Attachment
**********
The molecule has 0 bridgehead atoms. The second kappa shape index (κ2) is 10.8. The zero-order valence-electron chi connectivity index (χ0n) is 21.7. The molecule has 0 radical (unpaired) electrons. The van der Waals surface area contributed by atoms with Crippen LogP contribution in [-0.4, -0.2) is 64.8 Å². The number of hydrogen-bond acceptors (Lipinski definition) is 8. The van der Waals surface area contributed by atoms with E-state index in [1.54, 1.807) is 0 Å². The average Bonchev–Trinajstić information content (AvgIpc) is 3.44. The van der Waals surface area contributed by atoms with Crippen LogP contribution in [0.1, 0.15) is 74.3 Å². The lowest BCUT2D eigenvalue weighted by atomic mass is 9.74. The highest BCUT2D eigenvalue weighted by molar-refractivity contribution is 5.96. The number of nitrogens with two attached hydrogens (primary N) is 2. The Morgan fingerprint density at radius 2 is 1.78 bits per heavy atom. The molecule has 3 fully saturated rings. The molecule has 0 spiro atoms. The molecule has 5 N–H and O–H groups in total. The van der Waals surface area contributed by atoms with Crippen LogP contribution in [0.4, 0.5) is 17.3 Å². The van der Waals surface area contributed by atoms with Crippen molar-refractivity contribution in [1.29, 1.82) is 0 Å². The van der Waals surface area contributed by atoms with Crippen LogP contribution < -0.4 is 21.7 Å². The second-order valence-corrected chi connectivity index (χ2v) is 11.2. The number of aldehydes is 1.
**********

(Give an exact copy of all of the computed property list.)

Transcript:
The molecule has 0 bridgehead atoms. The second kappa shape index (κ2) is 10.8. The zero-order valence-electron chi connectivity index (χ0n) is 21.7. The molecule has 0 radical (unpaired) electrons. The van der Waals surface area contributed by atoms with Crippen LogP contribution in [-0.4, -0.2) is 64.8 Å². The number of hydrogen-bond acceptors (Lipinski definition) is 8. The van der Waals surface area contributed by atoms with E-state index in [1.54, 1.807) is 0 Å². The average Bonchev–Trinajstić information content (AvgIpc) is 3.44. The van der Waals surface area contributed by atoms with Crippen LogP contribution in [0.1, 0.15) is 74.3 Å². The lowest BCUT2D eigenvalue weighted by atomic mass is 9.74. The highest BCUT2D eigenvalue weighted by molar-refractivity contribution is 5.96. The number of nitrogens with two attached hydrogens (primary N) is 2. The Morgan fingerprint density at radius 2 is 1.78 bits per heavy atom. The molecule has 3 fully saturated rings. The molecule has 0 spiro atoms. The molecule has 5 N–H and O–H groups in total. The van der Waals surface area contributed by atoms with Crippen LogP contribution in [0.4, 0.5) is 17.3 Å². The van der Waals surface area contributed by atoms with Crippen molar-refractivity contribution in [1.29, 1.82) is 0 Å². The van der Waals surface area contributed by atoms with Crippen LogP contribution < -0.4 is 21.7 Å². The second-order valence-corrected chi connectivity index (χ2v) is 11.2. The number of aldehydes is 1.